The Footballer of Loos

Story courtesy of Ed Harris

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The Footballer of Loos 1916 Watercolour by Elizabeth Thompson (later Lady Butler):  Courtesy of The Irish Rifles Association

Frank Edwards, known as the “Footballer of Loos”, was a keen footballer who brought team spirit to the battle that was for the Allies, the first ‘big push’ in the First World War.

A list of men who appealed against conscription during the First World War has been made available by the National Archives. These were men who were not prepared to enlist for military service. One such claimant, Henry Henderson, resided at the house at Number 42, Colonial Avenue in 1914. Fifty years later, in 1964, reporters congregated outside Number 42, to report on the death of a new occupant living there – a man who had, in contrast to Mr Henderson, enthusiastically enlisted for service when Kitchener’s call to arms came.

His name was Frank Edwards.

Frank Edwards was born and raised in a working class district of Chelsea. At the age of just nineteen, he suffered the loss of his young wife and child, during labour. When the call for men to enlist came, it is little wonder then that he eagerly signed up with his then local regiment: the London Irish Rifles. A keen footballer, Edwards soon became captain of his regiment’s football team, and led them to a win at the Brigade Final, days before they left for France in March 1915. Within just a few weeks of arriving in France, Edwards saw action on the front line, and by September, the Rifles were “dug in” at a small mining village in the north, known as Loos.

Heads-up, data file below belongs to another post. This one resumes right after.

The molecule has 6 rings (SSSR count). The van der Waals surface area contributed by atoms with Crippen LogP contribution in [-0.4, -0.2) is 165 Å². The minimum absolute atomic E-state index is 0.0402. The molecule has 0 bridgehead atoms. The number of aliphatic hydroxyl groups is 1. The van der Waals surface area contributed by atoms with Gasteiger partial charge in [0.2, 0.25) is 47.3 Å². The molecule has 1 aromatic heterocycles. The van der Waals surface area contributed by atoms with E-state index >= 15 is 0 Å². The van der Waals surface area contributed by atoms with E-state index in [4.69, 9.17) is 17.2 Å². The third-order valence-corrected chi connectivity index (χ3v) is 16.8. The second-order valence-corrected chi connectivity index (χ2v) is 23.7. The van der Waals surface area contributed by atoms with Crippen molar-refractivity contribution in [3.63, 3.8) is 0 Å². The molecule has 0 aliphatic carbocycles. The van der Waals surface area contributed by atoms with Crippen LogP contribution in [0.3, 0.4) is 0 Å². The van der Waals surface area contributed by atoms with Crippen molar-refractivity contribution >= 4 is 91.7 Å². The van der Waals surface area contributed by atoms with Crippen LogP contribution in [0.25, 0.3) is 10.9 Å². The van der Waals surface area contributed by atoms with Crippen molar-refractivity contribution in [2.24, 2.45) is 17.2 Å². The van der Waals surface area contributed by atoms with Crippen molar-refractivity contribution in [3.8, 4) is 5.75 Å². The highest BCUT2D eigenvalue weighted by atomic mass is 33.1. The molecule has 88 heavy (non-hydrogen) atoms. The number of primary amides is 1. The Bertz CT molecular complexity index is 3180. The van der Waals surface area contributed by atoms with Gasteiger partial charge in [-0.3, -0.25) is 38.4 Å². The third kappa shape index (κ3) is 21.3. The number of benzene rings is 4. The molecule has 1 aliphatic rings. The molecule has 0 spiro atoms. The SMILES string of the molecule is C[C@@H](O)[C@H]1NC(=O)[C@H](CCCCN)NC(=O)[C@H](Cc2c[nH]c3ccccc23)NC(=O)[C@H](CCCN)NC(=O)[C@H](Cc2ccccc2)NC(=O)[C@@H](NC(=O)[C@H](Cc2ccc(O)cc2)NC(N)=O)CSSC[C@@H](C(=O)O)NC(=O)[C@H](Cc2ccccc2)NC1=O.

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Frank Edwards Image Courtesy of Susan and Ed Harris

The 1914 Christmas ceasefire, and the football games played by both sides, had led to the banning of footballs on the Front Line. Many Generals in the military perceived socialising with the enemy as near mutiny. An attack by the infantry, which included the London Irish Rifles, was planned for the 25th September, 1915. Edwards, inspired by the Christmas Truce, was determined that he and his pals would enjoy the game as they went over the top of the line. Concealing a deflated ball in his tunic, he challenged the orders of the Generals, and when the whistle blew at 6:30am, the Rifles advanced towards the German lines, following Frank’s re-inflated football.

Dodging the hail of bullets, aerial mines and artillery shells bursting around them, the infantry took the first, second, and third German lines, finally halting close to the village of Loos, where they awaited reserves. The following days saw the German army prepare for a successful attack, which allowed them to recapture the British gains.

Suffering from not only gunshot wounds, but also from the effects of poison gas, Edwards was returned home. After the war, he worked in a variety of roles, including serving with the Military Police, and with the NSPCC. He and his family moved to Twickenham, and later, following the death of his wife, Edwards came to live with his daughter, in Colonial Avenue – once home to Mr Henderson.

His death in 1964 was widely reported. The story of Frank Edwards, the Footballer of Loos, thereafter became somewhat forgotten. The Loos football was stored in a shoebox before being uncovered in 2011, when its significance was rediscovered. The football has since been restored, and holds pride of place amongst the great history of the London Irish Rifles.

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Frank Edwards Image Courtesy of Susan and Ed Harris

At 6:30am on September 25th, a free 40 minute audio drama entitled ‘The Greater Game’ was released to commemorate the 100th Anniversary of the Battle of Loos. Click here for more information and to listen or download the podcast.

Find out more about Frank Edwards and the Battle of Loos at Twickenham Museum.

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